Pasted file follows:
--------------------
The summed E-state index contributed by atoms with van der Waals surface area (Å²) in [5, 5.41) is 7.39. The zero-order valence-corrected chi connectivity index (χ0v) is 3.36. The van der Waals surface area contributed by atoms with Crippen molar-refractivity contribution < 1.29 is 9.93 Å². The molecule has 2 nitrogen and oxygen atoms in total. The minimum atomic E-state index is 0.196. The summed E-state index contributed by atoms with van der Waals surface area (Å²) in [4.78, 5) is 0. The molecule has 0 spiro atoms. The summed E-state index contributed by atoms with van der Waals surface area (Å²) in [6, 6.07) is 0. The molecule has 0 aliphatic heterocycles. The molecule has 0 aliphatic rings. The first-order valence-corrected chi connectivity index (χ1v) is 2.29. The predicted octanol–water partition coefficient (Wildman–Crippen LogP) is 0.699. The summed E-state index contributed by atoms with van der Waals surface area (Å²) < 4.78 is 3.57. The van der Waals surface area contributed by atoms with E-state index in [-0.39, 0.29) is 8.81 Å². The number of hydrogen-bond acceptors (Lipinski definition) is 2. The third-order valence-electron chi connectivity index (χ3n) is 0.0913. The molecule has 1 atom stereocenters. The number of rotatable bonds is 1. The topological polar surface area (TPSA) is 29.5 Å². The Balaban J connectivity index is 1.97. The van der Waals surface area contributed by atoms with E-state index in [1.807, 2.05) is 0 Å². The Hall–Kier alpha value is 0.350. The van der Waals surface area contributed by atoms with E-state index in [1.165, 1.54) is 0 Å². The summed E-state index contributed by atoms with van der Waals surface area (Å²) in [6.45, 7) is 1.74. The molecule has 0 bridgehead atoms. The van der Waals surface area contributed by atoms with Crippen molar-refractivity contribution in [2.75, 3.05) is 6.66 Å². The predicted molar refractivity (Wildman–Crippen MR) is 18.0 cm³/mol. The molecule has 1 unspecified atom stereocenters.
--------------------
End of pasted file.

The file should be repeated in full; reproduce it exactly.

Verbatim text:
The summed E-state index contributed by atoms with van der Waals surface area (Å²) in [5, 5.41) is 7.39. The zero-order valence-corrected chi connectivity index (χ0v) is 3.36. The van der Waals surface area contributed by atoms with Crippen molar-refractivity contribution < 1.29 is 9.93 Å². The molecule has 2 nitrogen and oxygen atoms in total. The minimum atomic E-state index is 0.196. The summed E-state index contributed by atoms with van der Waals surface area (Å²) in [4.78, 5) is 0. The molecule has 0 spiro atoms. The summed E-state index contributed by atoms with van der Waals surface area (Å²) in [6, 6.07) is 0. The molecule has 0 aliphatic heterocycles. The molecule has 0 aliphatic rings. The first-order valence-corrected chi connectivity index (χ1v) is 2.29. The predicted octanol–water partition coefficient (Wildman–Crippen LogP) is 0.699. The summed E-state index contributed by atoms with van der Waals surface area (Å²) < 4.78 is 3.57. The van der Waals surface area contributed by atoms with E-state index in [-0.39, 0.29) is 8.81 Å². The number of hydrogen-bond acceptors (Lipinski definition) is 2. The third-order valence-electron chi connectivity index (χ3n) is 0.0913. The molecule has 1 atom stereocenters. The number of rotatable bonds is 1. The topological polar surface area (TPSA) is 29.5 Å². The Balaban J connectivity index is 1.97. The van der Waals surface area contributed by atoms with E-state index in [1.807, 2.05) is 0 Å². The Hall–Kier alpha value is 0.350. The van der Waals surface area contributed by atoms with E-state index in [1.165, 1.54) is 0 Å². The summed E-state index contributed by atoms with van der Waals surface area (Å²) in [6.45, 7) is 1.74. The molecule has 0 bridgehead atoms. The van der Waals surface area contributed by atoms with Crippen molar-refractivity contribution in [2.75, 3.05) is 6.66 Å². The predicted molar refractivity (Wildman–Crippen MR) is 18.0 cm³/mol. The molecule has 1 unspecified atom stereocenters.